Listen to the first track from Grizzly Bear's upcoming yet untitled fourth album, out September 18th on Warp Records, "Sleeping Ute":

(via Under the Radar)

Monday, June 4, 2012

Watch: The Dø - "Slippery Slope", "Gonna Be Sick", and "The Wicked & The Blind" Live at Studio Pigalle

The Dø are going on tour! The France-based duo's sophomore album Both Ways Open Jaws was mistakenly left  off my favorites of 2011 list last year and it seems like now is the perfect opportunity to redeem myself. Or really just the re-live the amazingness that was the eclecticism of that record. I've never seen the duo live before have certain wondered what that must be like. Looks like I'll soon have my answer as The Dø prep for a very short North American tour later this summer. They'll be playing three US dates and one Canadian date at least at this point. If they plan to expand that tour, that'd be great.

If you're in the NY area you're in pretty much the best of luck as the duo will playing three easily reachable shows: July 31st at Knitting Factory in Brooklyn, August 1st at Mercury Lounge in Manhattan, and Western New Yorkers, you're not being ignored either, there's a show at Lee's Palace in Toronto on August 3rd that's sure to be worth the trek.

I can hope that band sound as absolutely incredible as they do in their live session at Studio Pigalle:

(via Brooklyn Vegan)

Sunglasses - "Swim"

One of my favorite blogs of note, We Listen For You, is undergoing a massive overhaul in content delivering solely one well thought out post a day. While that means less actual discoveries at the site a day, it also results in a stronger desire to check out what they do champion. Also, all the tracks they love get place in one easy to read/listen to post. And that's where I found Sunglasses' "Swim": a 7 minute jam of the most epic proportions.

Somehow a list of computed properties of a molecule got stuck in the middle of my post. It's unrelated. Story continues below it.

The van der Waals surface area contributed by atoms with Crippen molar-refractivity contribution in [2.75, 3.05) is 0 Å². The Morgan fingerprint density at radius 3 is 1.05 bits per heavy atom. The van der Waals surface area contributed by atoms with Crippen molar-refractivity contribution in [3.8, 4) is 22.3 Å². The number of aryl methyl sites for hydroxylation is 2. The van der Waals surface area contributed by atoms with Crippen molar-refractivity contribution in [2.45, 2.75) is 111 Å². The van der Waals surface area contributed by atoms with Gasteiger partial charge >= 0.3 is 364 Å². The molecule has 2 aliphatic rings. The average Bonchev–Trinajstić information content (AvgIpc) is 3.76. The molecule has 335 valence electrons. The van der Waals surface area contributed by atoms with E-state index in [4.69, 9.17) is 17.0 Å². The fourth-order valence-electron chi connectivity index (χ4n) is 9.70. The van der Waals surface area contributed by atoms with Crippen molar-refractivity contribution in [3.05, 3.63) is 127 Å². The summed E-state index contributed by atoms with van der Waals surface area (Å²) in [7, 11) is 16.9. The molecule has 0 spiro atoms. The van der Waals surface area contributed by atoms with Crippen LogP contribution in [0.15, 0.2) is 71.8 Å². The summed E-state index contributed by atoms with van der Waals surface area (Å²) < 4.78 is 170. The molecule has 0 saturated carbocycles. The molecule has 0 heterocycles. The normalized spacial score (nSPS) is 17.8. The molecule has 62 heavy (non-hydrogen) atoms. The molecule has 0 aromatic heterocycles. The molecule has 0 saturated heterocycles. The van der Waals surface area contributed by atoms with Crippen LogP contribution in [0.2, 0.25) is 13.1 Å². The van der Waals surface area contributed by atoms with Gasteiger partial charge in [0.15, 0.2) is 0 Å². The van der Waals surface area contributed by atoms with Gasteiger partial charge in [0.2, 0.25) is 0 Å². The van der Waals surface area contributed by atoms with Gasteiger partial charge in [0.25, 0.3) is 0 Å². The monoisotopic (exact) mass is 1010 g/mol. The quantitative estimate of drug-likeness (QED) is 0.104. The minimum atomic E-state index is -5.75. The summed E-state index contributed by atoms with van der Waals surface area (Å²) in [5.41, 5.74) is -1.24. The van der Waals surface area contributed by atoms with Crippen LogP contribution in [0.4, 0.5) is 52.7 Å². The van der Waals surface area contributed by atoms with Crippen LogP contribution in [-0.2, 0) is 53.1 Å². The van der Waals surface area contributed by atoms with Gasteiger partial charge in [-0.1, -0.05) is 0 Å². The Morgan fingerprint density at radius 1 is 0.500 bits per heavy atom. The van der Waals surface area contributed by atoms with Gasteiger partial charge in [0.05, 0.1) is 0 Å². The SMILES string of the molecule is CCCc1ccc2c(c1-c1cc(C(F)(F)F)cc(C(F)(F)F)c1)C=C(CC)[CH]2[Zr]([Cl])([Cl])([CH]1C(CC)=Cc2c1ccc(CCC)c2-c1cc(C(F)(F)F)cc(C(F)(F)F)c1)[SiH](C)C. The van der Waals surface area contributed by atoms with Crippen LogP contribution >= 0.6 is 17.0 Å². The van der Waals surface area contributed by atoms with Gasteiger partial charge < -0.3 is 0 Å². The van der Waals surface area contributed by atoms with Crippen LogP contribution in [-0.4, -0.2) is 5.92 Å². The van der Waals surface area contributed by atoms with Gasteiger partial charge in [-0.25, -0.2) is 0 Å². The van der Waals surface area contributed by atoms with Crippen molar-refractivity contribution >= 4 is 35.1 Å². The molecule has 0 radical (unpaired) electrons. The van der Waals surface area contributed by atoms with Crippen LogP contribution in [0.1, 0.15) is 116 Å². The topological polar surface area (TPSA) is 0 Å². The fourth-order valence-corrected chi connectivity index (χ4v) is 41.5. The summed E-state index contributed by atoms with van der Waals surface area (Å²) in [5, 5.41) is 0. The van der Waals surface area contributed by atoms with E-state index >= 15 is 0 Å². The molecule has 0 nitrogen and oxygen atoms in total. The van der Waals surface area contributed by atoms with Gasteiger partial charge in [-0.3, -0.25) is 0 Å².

Slowly building out of silence and fuzz, mechanized percussion accompanies the pretty bare vocals at least until instrument after instrument slips in completely without fanfare and just when that threatens to overwhelm, they drop out and start again from scratch. It's a bright, shimmering wave of sound that remains as unexpected as your initial listen. And despite it's labyrinthine sprawl, it coasts rather easily on its catchiness.  It's a track you'll have the hardest thing not listening to because of how much is actually happening inside of it.

(via We Listen For You)

Pitstop: Micachu and the Shapes


One of the greatest and most simplest ways to find something new that you're bound to love is to follow tips from bands/artists you love. It just makes sense. And that's how I was introduced to UK experimental trio Micachu and the Shapes. Through tUnE-yArDs' Merrill Garbus in tweet form after their most recent show together at Terminal 5. The brainchild of London composer Mica Levi, Micachu and the Shapes (Micachu being Levi's adopted stage name) play stitched up pop with an avant-garde twist. That's about the simplest way to explain what this band does but in no way is it the most definitive. And that definition of sound may not define the group for very much longer as the threesome prep to release their sophomore record Never, the follow up to their rather poppy debut Jewellry.

 Micachu - Golden Phone by The Green Bird Heard

Preview tracks "Never" and "OK" mark a far less accessible and linear style for the band which while not completely out of the ordinary for the three-piece promises to be a fairly enjoyable departure from their debut.

Considering how catchy their debut is, I'm a little surprised that the track that most hooked me was from a live album they recorded with the London Sinfonetta (which is fitting as Levi's work is not wholly out of the conventions of modern classical music). "Everything", from the aforementioned live album entitled Chopped & Screwed, is the first track I ever heard from the group and currently my absolute favorite. It's an expansive yet simple glitch-pop gem. Or at least it sounds like Micachu's cut-copy style of glitch but couldn't possibly be when you realize it's live which is a mindboggling effect really. Combined are minimalistic percussive rhythms with lightning quick flutters from winds and dissonance that gives the track's perpetual motion a sort of discomforting unease. Levi employs a rapid-fire assortment of techniques that gives the track an added layer of depth besides it's large number of players. It's the kind of track that upon each listen you heard something entirely new: a pizzicato here, rumbling bass riff, a tunefully hit woodblock, each instrument arises and fades in a flash requiring your absolute attention and even then it might not be enough. 

 03 Everything/Micachu & the Shapes and the London Sinfonietta/Chopped & Screwed by ohtaffeta

Micachu and the Shapes' Never is due out July 24th on Rough Trade Records.

You can hear Micachu's Jewellry and Chopped & Screwed on Spotify.